This is Wayan in her restaurant and health shop in Ubud, Bali. Wayan is one of the main characters in Elizabeth Gilbert’s book Eat, Pray, Love. Wayan opened her business to support herself and her daughter after leaving her abusive husband.
This is Por Ko, the principal of Goldstone School in Phnom Penh Cambodia. I volunteered at Goldstone and so admired how Por Ko ran a school in a huge old house where she had turned the bedrooms into classrooms and made do with limited resources and staff to provide the best education possible for 150 students.
These are domestic workers in Hong Kong enjoying their Sunday fellowship. They work a six-day week and Sunday is their only day off. They leave the Philippines to go to Hong Kong and work for wealthy families. Their earnings are sent back to help their families in the Philippines. Many of the women leave their own children behind to care for the children of wealthy Hong Kong residents. I interviewed a group of these women for an article in the Winnipeg Free Press. I so admired their courage, resilience and faith.
This is Beatriz a fellow grandmother and a fellow teacher in Merida Mexico who led a workshop we took about making chocolate. It was a delight to get to know her and visit with her. Her teaching supports her family and she is helping her son and his fiancee get their chocolate-making business off the ground.
Victoria was a university student from Odesa who served as our guide on a walking tour of Kyiv. Intelligent, articulate and engaging Victoria was studying languages and she and a friend came up with the idea of practising their English by giving free tours of Kyiv and then asking people to make a donation when the tour was over. Their self-initiated business had drawn the attention of the local television station and they interviewed my husband Dave to see how he had enjoyed his tour with Victoria. We took Victoria out for lunch after our tour and heard a little of her life story. I so admired her many talents and her vision for the future.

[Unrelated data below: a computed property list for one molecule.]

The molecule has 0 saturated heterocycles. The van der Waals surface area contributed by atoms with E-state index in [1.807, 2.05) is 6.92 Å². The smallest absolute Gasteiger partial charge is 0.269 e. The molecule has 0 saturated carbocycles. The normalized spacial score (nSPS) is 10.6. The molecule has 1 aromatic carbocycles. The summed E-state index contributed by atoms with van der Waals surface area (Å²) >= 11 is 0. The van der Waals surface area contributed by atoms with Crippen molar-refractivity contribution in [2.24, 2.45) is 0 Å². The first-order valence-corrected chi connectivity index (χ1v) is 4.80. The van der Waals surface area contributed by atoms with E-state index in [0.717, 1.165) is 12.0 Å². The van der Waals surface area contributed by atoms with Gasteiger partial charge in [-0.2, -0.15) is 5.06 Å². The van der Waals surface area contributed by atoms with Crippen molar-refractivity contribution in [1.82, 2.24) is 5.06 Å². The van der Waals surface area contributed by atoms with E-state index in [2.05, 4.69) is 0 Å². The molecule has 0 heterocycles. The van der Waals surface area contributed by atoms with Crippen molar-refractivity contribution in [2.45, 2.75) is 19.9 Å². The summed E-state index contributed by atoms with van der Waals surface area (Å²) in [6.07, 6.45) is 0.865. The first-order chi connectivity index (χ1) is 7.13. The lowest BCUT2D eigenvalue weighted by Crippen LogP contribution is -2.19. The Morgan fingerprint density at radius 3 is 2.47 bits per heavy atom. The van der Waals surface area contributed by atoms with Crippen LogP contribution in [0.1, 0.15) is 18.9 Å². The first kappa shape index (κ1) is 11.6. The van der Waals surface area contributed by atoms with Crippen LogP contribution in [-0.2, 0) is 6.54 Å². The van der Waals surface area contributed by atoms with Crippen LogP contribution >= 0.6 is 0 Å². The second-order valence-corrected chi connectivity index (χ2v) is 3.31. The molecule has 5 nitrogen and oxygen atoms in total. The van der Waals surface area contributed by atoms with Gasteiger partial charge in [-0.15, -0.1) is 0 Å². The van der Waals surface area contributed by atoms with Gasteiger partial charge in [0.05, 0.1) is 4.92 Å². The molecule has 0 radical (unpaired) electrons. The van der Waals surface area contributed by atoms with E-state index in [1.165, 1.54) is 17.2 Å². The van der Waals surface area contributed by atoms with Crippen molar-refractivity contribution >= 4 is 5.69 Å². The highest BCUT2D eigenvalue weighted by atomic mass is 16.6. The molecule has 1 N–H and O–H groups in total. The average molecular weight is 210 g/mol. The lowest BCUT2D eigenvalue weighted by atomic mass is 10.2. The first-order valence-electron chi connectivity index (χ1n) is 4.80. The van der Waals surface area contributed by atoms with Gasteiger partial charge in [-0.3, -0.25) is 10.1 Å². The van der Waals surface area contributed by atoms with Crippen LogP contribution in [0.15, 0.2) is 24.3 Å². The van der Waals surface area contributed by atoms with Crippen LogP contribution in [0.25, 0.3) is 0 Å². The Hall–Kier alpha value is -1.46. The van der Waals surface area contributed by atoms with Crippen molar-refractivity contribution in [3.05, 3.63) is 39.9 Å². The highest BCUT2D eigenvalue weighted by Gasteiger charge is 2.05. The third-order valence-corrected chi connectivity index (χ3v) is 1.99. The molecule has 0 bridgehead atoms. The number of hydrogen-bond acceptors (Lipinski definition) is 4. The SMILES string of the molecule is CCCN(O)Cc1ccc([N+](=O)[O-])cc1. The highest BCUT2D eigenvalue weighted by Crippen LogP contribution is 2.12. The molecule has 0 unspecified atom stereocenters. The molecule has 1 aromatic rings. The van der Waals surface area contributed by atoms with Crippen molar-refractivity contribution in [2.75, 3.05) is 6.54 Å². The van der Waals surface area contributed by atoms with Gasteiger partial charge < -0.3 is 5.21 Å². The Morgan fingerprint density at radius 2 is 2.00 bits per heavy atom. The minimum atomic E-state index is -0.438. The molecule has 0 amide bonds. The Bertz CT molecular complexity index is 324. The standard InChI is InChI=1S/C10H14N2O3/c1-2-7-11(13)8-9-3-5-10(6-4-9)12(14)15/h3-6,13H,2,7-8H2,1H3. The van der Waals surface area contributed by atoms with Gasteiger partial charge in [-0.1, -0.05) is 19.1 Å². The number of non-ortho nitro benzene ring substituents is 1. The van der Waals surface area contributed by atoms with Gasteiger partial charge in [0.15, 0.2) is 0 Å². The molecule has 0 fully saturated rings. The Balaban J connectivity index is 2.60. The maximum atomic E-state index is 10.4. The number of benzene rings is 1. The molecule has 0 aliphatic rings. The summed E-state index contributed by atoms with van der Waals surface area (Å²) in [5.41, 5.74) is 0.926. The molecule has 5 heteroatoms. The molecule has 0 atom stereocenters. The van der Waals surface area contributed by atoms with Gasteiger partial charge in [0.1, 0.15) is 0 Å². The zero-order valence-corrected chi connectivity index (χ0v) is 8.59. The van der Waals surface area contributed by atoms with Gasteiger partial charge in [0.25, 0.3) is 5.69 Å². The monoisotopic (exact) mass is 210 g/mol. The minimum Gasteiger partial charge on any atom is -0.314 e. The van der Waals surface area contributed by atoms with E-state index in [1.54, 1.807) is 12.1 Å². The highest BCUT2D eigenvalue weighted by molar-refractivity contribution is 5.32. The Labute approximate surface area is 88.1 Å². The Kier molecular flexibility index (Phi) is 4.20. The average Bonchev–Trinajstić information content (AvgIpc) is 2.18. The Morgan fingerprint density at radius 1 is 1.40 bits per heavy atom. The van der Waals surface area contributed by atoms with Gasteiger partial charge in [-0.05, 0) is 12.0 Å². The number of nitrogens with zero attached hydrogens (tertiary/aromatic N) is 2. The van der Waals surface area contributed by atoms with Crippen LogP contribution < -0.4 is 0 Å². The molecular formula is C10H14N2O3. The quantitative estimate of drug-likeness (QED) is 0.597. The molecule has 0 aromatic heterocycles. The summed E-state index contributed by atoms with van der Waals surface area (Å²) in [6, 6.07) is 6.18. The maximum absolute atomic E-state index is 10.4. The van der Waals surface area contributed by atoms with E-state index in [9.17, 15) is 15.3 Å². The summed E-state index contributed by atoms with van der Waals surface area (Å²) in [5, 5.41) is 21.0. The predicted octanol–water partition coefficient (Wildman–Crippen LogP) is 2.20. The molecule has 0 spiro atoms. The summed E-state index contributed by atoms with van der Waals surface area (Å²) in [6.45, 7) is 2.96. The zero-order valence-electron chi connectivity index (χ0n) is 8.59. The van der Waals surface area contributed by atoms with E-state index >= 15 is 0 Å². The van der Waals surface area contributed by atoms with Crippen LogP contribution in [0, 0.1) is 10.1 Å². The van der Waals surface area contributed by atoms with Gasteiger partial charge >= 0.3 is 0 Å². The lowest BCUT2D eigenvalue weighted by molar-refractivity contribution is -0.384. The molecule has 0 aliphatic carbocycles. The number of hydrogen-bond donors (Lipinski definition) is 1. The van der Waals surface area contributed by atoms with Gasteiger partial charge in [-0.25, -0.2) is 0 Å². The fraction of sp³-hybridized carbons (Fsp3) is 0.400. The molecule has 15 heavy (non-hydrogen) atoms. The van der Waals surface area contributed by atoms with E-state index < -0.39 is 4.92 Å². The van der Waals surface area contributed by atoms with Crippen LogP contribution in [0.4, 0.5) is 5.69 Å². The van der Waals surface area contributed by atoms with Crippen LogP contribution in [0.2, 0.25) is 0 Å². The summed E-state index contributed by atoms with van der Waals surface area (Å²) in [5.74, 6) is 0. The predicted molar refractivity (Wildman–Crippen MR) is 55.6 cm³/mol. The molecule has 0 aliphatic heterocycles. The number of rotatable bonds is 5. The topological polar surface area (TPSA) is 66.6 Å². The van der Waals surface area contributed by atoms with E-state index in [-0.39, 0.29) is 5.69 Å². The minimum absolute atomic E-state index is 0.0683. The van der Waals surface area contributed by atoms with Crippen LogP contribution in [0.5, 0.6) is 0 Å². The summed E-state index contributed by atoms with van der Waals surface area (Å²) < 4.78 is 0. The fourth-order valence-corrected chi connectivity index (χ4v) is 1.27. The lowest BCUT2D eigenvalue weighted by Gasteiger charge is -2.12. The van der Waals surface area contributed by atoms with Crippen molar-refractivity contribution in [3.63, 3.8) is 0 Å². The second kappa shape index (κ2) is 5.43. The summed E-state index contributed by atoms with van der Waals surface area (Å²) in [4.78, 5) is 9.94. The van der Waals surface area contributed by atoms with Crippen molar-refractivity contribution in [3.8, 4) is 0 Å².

When I was volunteering at a tutoring centre in Runaway Bay Jamaica I went to visit an affiliated daycare set up by this amazing woman named Claudette Brown. She runs a daycare for 140 children on a tiny piece of land in a ramshackle old building with four small rooms. Six other women work with her. She receives no government support. Sometimes parents forget to pick children up at the end of the day so Claudette takes them home with her.
Dee Dee, a woman in her early 30s was our snorkelling guide on a trip to Boracay in the Philippines. Her sister cares for Dee’s Dee’s seven children while she acts as a guide on her brother-in-law’s touring boat. After our snorkelling trip, Dee Dee invited us to her home. Made from bamboo, with a concrete floor and thatched roof it does not have running water. Dee Dee’s Dad who is debilitated from a stroke lives with her. Dee Dee depends on the tourists who come to Boracay for her income. When I asked her what keeps her going despite the many challenges she faces, she said it was God. “I know God is always watching over me.”
We met this marvellous young woman Ayaka when we were touring a kaleidoscope museum in Kyoto. She was a museum worker and was very friendly. We struck up a conversation with her and she offered to meet us after her shift and show us the sights of Kyoto. She explained how the subway worked, took us to her favourite restaurant and spent the evening filling us in on what life was like for a young woman in Kyoto. Ayaka had big dreams and a desire for new experiences. We have kept in touch since our first meeting.
Rong was our bicycle guide on several of our visits to Yangshou China. She was an incredible young woman who biked into Yanghsou every morning from her home 15 miles away. The money she was earning as a guide would help her younger brother go to school and help with her mother’s medical expenses. Rong had lost the sight in one eyein a childhood accident but that didn’t hold her back from being a fabulous guide. I wrote a story about her for the Winnipeg Free Press.
These four women and I formed the high school English Department at an international school in Hong where I taught for six years. They were the absolute dream team to work with- dedicated, hard-working, innovative, caring and collegial. Meena was from India, Rebekah from the United States, Vanessa from Hong Kong, I was from Canada and Liz was from Australia. We were truly an international group of educators.